A solution to promote reminiscence therapy for Alzheimer's
People with dementia become less social, experience anxiety, and feel powerless adding challenges on caregivers. A good, clinically proven, approach to minimize those symptoms is to engage in reminiscing about the old times (known as reminiscence therapy). Family members want to help and engage, but are burned-out and find it hard to figure out the right contents. When no such list is provided, caregivers (family/paid) play random contents in the hope of uplifting the mood. Even with the right contents, caregivers do not know how to encourage a talk, and have full control which empowers the “dependency” feeling. These lead to reduction of the impact of a good reminiscence time, and addition of stress on caregivers. Current technological solutions in the market are digital apps that serve as repositories without much personalization, do not give autonomy to people with dementia and add more workload on caregivers.
Our solution uses an iPad to play music and videos, in hopes of fostering conversations and memories for people with memory loss. Much of the content is older to prompt some of the remote memories that people with memory loss tend to hold onto.
However, after some primary research (surveys, interviews with one of our competitors and another HCI expert), we found out the touchscreen interaction is a huge barrier between the older adults and our system.
So after rounds of brainstorm, we decide to add a tangible device to help older adults control the system. Among several ideas, we then dececided to adopt the box design with 4 color distinguished physical buttons. To make the entire setup process as easy as possible, instead of creating another connected devices, we decided to use the camera to receive signals. This also allowed us to explore more possibilies like scanning 3D objects to select themes.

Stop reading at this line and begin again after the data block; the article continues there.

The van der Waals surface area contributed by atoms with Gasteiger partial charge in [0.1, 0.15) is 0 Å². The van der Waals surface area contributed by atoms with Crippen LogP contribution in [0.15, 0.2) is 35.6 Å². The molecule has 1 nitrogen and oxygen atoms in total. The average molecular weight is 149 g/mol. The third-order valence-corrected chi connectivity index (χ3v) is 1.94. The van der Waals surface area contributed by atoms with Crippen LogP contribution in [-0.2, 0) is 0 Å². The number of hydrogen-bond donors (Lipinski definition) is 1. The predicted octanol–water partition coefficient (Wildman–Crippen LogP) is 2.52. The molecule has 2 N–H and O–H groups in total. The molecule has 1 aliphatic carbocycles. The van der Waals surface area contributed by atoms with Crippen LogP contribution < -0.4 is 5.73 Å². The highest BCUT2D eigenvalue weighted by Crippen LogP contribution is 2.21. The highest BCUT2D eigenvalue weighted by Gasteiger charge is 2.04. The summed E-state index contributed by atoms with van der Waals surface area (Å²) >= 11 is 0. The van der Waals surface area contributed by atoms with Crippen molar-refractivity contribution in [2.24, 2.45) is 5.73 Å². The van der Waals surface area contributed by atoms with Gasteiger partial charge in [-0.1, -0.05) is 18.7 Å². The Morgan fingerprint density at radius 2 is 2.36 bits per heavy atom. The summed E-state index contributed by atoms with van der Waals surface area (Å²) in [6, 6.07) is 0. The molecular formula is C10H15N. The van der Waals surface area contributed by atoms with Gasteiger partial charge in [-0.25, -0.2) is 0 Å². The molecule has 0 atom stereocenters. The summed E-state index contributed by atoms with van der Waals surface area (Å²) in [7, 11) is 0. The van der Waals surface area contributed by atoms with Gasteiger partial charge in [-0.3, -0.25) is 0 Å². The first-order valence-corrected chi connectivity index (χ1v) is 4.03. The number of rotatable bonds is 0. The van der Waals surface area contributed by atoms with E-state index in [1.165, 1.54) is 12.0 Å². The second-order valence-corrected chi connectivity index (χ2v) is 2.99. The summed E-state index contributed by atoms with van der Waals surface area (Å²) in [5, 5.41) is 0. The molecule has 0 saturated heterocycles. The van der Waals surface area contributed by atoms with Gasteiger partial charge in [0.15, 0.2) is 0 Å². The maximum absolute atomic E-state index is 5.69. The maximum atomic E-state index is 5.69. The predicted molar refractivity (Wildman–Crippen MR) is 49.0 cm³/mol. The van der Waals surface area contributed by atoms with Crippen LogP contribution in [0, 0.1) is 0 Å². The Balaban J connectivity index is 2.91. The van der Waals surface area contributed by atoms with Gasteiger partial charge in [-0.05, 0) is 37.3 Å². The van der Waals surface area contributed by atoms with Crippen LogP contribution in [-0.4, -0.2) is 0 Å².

We followed the rapid prototyping techniques, starting from sketch, cardboard prototype to laser cut MDF, builded our hardware prototype. For software, in order to read the raw camera data and achieve the better performance of buttons and object detection, we chose Swift over React Native for the App development.
To validate our new concept and design, we recruited 5 older adults. They were able to figure out the function of buttons and 3D objects by themselves with minimum instruction and hints. We also received a lot of positive feedback about the button design and its responsiveness.
After the first round of user evaluation, we kept improving both the hardware and software of our prototype based on the feedback we got from users. I, as the software engineer in the team, was in charge of the iOS app development using Swift. Since it was my first time developing App using Swift, it took me a while to understand the Camera module and how we can use DispatchQueue to manage the execution of tasks serially or concurrently on the app’s main thread. I also used the NotificationCenter and Observer to pass data and signals between different ViewControllers. The App also sends requests to our backend to get a playlist or update the user’s profile, those requests are also sent asynchronously.
In addition, I implemented auto lighting calibration and device setup validation to make the setup process more smooth and seamless. For animated visual feedback, the Lottie Library developed by Airbnb is used.
For both button detection and object detection, we called VNRecognizedObjectObservation, VNDetectRectanglesRequest directly from the Vision Framework provided by Apple. We also did a lot of fine-tuning and trained our own object detection model.
During the session, when people are watching the video or listening to the music, we also provide several content related question at bottom of the screen as a conversation starter. We also collect data like how long the user spends on each content, how many times the repeat button is pressed, if they press the like button, etc. Our recommendation system will generate more personalized playlist each time by analyzing the data we collected.
We recruited 15 people this time to help us with the user evaluation. 6 of them are older adults with different levels of dementia. We also had two care facilties who were assisting us during the evaluation.
“I think the instructions and interactions are really clear and direct to the point that they don’t leave room for questions at all. I like it”.
“Though she is legally blind, cannot follow directions and wasn’t able to touch buttons herself, she was able to make decisions about what to do next, she sang along and was engaged fully. I’m amazed she was able to do that”
We received a lot of good feedback from users, people enjoyed our prototype, some of them were even unwilling to stop the session. We also had conversations with caregivers after each session, they helped us identified a lot of things that we couldn’t find out via Zoom video calls. In general, caregivers in this round of user evaluation believe this device can truly bring some user’s autonomy back to older adults and make them engage with the content. However, people in the more advanced dementia stage may still need assistance from the caregiver to operate the device.